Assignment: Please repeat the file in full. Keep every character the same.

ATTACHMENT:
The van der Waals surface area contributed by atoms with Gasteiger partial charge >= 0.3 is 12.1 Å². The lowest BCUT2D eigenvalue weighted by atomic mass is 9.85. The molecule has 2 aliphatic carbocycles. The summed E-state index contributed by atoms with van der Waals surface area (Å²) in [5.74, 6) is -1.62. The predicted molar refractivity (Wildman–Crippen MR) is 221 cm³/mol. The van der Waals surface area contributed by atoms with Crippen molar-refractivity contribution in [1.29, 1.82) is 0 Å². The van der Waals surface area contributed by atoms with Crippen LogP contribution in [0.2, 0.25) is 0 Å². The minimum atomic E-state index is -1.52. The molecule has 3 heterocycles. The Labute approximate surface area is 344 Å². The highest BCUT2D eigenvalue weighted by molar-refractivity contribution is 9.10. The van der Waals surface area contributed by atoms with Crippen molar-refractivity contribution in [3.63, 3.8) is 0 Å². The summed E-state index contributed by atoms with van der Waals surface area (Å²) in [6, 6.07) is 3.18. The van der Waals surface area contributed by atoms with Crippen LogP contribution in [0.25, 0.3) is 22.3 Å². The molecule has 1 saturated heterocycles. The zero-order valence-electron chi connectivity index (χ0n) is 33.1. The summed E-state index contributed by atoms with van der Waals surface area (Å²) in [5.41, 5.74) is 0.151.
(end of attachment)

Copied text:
The van der Waals surface area contributed by atoms with Gasteiger partial charge >= 0.3 is 12.1 Å². The lowest BCUT2D eigenvalue weighted by atomic mass is 9.85. The molecule has 2 aliphatic carbocycles. The summed E-state index contributed by atoms with van der Waals surface area (Å²) in [5.74, 6) is -1.62. The predicted molar refractivity (Wildman–Crippen MR) is 221 cm³/mol. The van der Waals surface area contributed by atoms with Crippen molar-refractivity contribution in [1.29, 1.82) is 0 Å². The van der Waals surface area contributed by atoms with Crippen LogP contribution in [0.2, 0.25) is 0 Å². The minimum atomic E-state index is -1.52. The molecule has 3 heterocycles. The Labute approximate surface area is 344 Å². The highest BCUT2D eigenvalue weighted by molar-refractivity contribution is 9.10. The van der Waals surface area contributed by atoms with Crippen molar-refractivity contribution in [3.63, 3.8) is 0 Å². The summed E-state index contributed by atoms with van der Waals surface area (Å²) in [6, 6.07) is 3.18. The van der Waals surface area contributed by atoms with Crippen LogP contribution in [0.25, 0.3) is 22.3 Å². The molecule has 1 saturated heterocycles. The zero-order valence-electron chi connectivity index (χ0n) is 33.1. The summed E-state index contributed by atoms with van der Waals surface area (Å²) in [5.41, 5.74) is 0.151.